Mark Zuckerberg is coming under fire for refusing to ban Holocaust deniers on Facebook. "But at the same time, I think that we have a responsibility to, when you look at... if you look at the top hundred things that are going viral or getting distribution on Facebook within any given day, I do think we have a responsibility to make sure that those aren't hoaxes and blatant misinformation".
'There were instances of misinformation that didn't violate our distinct community standards but that did contribute to physical violence in countries around the world, ' said Tessa Lyons, a product manager on Facebook's news feed, according to Wall Street Journal. That said, I don't want to leave the impression that we didn't care about security or didn't have thousands of people working on it before then. Facebook users may not advocate violence or plan criminal activities, but merely expressing incorrect opinions is permissible.
Swisher used the Sandy Hook school massacre as an example, asking Zuckerberg why Facebook would allow an organization to post a conspiracy theory that holds the killings were all staged.
Zuck elaborated a bit more, saying it's hard to "impugn" and "understand" the deniers' intent. and continued to chalk up their message as just missing the mark on the truth.
Facebook has faced criticism over the way the platform can amplify false reports and has been engaged in an advertising campaign both on- and offline declaring: "Fake new is not your friend".
"This is not a freedom of speech issue; rather, it is a question of inciting hatred against Jews, which Facebook can not and should not condone in any way", Weiss concluded.
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In his clarifying email to Swisher, he concluded, "I believe that often the best way to fight offensive bad speech is with good speech".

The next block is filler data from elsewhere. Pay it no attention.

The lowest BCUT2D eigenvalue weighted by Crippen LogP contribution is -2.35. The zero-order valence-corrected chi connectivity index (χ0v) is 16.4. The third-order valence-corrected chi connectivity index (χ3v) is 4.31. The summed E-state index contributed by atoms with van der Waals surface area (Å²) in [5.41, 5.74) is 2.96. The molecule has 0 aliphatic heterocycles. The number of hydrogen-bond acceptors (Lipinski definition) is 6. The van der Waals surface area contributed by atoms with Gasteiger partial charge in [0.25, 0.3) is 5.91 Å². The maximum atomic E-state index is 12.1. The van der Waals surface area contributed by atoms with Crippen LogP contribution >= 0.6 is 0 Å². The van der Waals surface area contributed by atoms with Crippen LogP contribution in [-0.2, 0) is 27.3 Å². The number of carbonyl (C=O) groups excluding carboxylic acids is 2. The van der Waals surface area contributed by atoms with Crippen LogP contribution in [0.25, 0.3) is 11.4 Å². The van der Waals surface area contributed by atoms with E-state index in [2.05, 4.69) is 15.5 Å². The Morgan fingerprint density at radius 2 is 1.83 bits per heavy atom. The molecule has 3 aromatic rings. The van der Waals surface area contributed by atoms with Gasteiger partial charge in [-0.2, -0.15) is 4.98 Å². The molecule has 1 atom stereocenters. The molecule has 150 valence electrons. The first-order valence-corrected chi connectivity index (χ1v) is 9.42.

Zuckerberg has since introduced a number of features on the popular social media platform to refurbish the faith of its 100 million-plus user base. "I don't think that they're intentionally getting it wrong", he said.
Facebook is also taking steps to remove misinformation that could lead to people being physically harmed, following attacks on people in India, Sri Lanka and Myanmar fueled by the false rumours spread on Facebook, messaging and other social media.
The Anti-Defamation League argued that Facebook had a "moral and ethical obligation" to not allow Holocaust denial on the site.
People and groups in Myanmar also experienced real-world physical violence as a effect of similar rumours spread on Facebook.
In an interview with Recode Wednesday, Facebook boss and Guy Who Would Definitely Tell on You for Putting Coke in a Free Water Cup at Taco Bell Mark Zuckerberg said he didn't "believe" the social networking site should remove Holocaust denial bullshit because perpetrators weren't necessarily intentionally denying the Holocaust which, um, what the fuck?